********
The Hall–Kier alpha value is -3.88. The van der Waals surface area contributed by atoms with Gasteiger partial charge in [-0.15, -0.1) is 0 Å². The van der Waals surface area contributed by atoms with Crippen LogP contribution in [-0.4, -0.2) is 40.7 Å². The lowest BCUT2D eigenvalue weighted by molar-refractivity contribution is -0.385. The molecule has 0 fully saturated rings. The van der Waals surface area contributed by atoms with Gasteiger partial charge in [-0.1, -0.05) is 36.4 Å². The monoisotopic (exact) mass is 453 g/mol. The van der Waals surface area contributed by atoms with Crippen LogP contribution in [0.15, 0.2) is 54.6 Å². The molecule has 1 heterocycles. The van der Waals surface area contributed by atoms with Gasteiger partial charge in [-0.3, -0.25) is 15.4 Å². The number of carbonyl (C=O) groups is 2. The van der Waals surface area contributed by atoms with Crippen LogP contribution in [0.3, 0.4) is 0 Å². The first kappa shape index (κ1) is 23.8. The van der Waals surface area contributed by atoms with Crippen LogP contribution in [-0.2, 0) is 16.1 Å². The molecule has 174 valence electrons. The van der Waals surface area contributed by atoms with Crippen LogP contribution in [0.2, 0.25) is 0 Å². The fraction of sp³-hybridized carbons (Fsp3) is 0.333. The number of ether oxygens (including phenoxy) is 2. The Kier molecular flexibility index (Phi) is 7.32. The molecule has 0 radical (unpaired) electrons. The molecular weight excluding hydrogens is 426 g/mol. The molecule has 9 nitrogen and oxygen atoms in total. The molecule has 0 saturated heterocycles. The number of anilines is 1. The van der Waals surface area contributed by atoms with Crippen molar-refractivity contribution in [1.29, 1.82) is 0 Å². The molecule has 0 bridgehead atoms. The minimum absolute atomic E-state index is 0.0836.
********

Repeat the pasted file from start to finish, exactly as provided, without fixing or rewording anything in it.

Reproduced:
The Hall–Kier alpha value is -3.88. The van der Waals surface area contributed by atoms with Gasteiger partial charge in [-0.15, -0.1) is 0 Å². The van der Waals surface area contributed by atoms with Crippen LogP contribution in [-0.4, -0.2) is 40.7 Å². The lowest BCUT2D eigenvalue weighted by molar-refractivity contribution is -0.385. The molecule has 0 fully saturated rings. The van der Waals surface area contributed by atoms with Gasteiger partial charge in [-0.1, -0.05) is 36.4 Å². The monoisotopic (exact) mass is 453 g/mol. The van der Waals surface area contributed by atoms with Crippen LogP contribution in [0.15, 0.2) is 54.6 Å². The molecule has 1 heterocycles. The van der Waals surface area contributed by atoms with Gasteiger partial charge in [-0.3, -0.25) is 15.4 Å². The number of carbonyl (C=O) groups is 2. The van der Waals surface area contributed by atoms with Crippen LogP contribution in [0.3, 0.4) is 0 Å². The first kappa shape index (κ1) is 23.8. The van der Waals surface area contributed by atoms with Crippen LogP contribution in [-0.2, 0) is 16.1 Å². The molecule has 174 valence electrons. The van der Waals surface area contributed by atoms with Crippen LogP contribution in [0.2, 0.25) is 0 Å². The fraction of sp³-hybridized carbons (Fsp3) is 0.333. The number of ether oxygens (including phenoxy) is 2. The Kier molecular flexibility index (Phi) is 7.32. The molecule has 0 radical (unpaired) electrons. The molecular weight excluding hydrogens is 426 g/mol. The molecule has 9 nitrogen and oxygen atoms in total. The molecule has 0 saturated heterocycles. The number of anilines is 1. The van der Waals surface area contributed by atoms with Crippen molar-refractivity contribution in [1.29, 1.82) is 0 Å². The molecule has 0 bridgehead atoms. The minimum absolute atomic E-state index is 0.0836.